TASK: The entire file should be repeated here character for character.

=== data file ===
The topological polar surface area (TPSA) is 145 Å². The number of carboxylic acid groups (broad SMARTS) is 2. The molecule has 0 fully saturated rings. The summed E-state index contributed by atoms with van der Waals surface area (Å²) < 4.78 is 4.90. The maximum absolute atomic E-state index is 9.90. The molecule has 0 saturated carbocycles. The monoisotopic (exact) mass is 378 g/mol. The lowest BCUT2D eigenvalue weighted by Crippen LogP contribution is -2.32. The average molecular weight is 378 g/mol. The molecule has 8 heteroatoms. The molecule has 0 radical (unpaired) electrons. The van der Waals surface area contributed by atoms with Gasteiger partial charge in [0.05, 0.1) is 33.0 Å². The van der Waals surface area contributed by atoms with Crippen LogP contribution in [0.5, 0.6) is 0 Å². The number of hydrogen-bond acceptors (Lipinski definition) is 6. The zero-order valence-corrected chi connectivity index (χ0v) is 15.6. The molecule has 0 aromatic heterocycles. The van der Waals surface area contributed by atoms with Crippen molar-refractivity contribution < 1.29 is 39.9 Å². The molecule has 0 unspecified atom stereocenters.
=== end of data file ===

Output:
The topological polar surface area (TPSA) is 145 Å². The number of carboxylic acid groups (broad SMARTS) is 2. The molecule has 0 fully saturated rings. The summed E-state index contributed by atoms with van der Waals surface area (Å²) < 4.78 is 4.90. The maximum absolute atomic E-state index is 9.90. The molecule has 0 saturated carbocycles. The monoisotopic (exact) mass is 378 g/mol. The lowest BCUT2D eigenvalue weighted by Crippen LogP contribution is -2.32. The average molecular weight is 378 g/mol. The molecule has 8 heteroatoms. The molecule has 0 radical (unpaired) electrons. The van der Waals surface area contributed by atoms with Gasteiger partial charge in [0.05, 0.1) is 33.0 Å². The van der Waals surface area contributed by atoms with Crippen LogP contribution in [0.5, 0.6) is 0 Å². The number of hydrogen-bond acceptors (Lipinski definition) is 6. The zero-order valence-corrected chi connectivity index (χ0v) is 15.6. The molecule has 0 aromatic heterocycles. The van der Waals surface area contributed by atoms with Crippen molar-refractivity contribution < 1.29 is 39.9 Å². The molecule has 0 unspecified atom stereocenters.